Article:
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ON FAITH & MEDIA View Comments

Indiana Jones and the Kingdom of the Crystal Skull

By

Source: Catholic News Service

Welcome return of the iconic action adventure series -- nearly 20 years after the third installment -- as the intrepid archaeologist (Harrison Ford still in fine physical fettle) sets out to find and restore a mystical head to its rightful place in Peru assisted by an old flame (Karen Allen), her motorcycle rebel son (Shia LaBeouf), a duplicitous mercenary (Ray Winstone) and a dotty professor (John Hurt), with the Russians led by an icy agent (Cate Blanchett) in hot pursuit. Director Steven Spielberg rousingly captures much of the spirit of the earlier films and, some occasional curse words and intense violence aside, the film makes generally unobjectionable viewing for older teens and up. Intense nongraphic action violence, a few crude expletives, and an implied past premarital relationship. The USCCB Office for Film & Broadcasting classification is A-II -- adults and adolescents. The Motion Picture Association of America rating is PG-13 -- parents strongly cautioned. Some material may be inappropriate for children under 13.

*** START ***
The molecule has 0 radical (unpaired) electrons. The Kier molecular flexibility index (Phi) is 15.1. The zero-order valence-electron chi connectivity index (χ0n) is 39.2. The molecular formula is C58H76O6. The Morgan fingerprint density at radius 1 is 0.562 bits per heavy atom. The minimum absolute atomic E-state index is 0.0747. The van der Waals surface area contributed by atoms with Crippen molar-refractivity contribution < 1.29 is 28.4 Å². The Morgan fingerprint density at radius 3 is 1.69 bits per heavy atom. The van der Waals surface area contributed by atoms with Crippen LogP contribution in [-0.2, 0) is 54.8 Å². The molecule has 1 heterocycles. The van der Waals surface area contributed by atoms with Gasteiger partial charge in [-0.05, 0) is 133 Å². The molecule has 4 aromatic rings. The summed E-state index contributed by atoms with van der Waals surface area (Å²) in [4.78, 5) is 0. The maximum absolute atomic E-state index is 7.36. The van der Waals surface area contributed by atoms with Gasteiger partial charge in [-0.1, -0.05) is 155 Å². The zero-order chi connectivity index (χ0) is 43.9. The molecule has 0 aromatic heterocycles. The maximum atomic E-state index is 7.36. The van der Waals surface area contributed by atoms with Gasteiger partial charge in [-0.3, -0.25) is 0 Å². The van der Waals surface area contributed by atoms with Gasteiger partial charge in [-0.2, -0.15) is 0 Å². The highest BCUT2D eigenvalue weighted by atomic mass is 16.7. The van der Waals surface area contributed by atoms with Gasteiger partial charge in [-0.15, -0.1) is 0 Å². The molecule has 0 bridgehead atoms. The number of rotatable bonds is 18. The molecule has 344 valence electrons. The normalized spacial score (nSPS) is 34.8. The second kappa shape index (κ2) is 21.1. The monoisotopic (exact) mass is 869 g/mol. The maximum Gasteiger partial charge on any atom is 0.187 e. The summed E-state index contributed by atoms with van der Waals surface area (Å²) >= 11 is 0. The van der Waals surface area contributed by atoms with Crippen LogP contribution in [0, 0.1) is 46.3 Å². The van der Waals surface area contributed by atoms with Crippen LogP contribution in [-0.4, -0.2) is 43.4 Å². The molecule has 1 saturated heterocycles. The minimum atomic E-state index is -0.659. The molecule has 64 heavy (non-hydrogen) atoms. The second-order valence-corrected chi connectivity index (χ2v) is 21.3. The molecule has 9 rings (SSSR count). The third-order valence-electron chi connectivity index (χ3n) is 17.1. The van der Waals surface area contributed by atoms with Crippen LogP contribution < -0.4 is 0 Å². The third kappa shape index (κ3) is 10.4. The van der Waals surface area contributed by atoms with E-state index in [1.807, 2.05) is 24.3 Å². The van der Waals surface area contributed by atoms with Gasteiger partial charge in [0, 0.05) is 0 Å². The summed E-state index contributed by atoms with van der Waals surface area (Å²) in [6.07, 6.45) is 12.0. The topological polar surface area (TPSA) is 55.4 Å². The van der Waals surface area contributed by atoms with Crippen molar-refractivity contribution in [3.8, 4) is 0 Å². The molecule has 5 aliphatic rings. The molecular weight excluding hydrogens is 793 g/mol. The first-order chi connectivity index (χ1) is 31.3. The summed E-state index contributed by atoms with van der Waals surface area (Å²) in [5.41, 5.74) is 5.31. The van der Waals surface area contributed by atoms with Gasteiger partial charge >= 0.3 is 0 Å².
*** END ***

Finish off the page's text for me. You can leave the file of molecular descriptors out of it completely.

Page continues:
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Gerard of Lunel: Gerard, born into a noble family in southern France, showed an early inclination to piety—so much so that he received the habit of the Third Order of St. Francis at the age of five. When he was 18, Gerard and his brother, Effrenaud, hid themselves in a cave on the banks of a river and began two years of living as hermits. Both brothers then decided to go on a pilgrimage, in part to discourage the many visitors to the hermitage who had heard of their reputation for holiness. Making their way to Rome on foot, they spent two years there, visiting its many famous churches and shrines. 
<p>They intended to continue to Jerusalem, but Gerard collapsed on the way. While his brother went to seek help, he left Gerard in a simple cottage near Montesanto, Italy, but Gerard expired before his brother's return. </p><p>Many miracles are said to have taken place at Gerard's tomb, making it a favorite place of pilgrimage. People who were afflicted with headaches or subject to epilepsy experienced special relief through his intercession. The city of Montesanto has long venerated Blessed Gerard as its principal patron. He is sometimes known as Gery, Gerius or Roger of Lunel.</p> American Catholic Blog It is an astonishing truth that God made human beings in his image. An immortal, rational, free and loving God made beings who have immortal souls and who are rational, free, and made to love and to be loved. Human life is sacred because it specifically reflects the nature of the divine.

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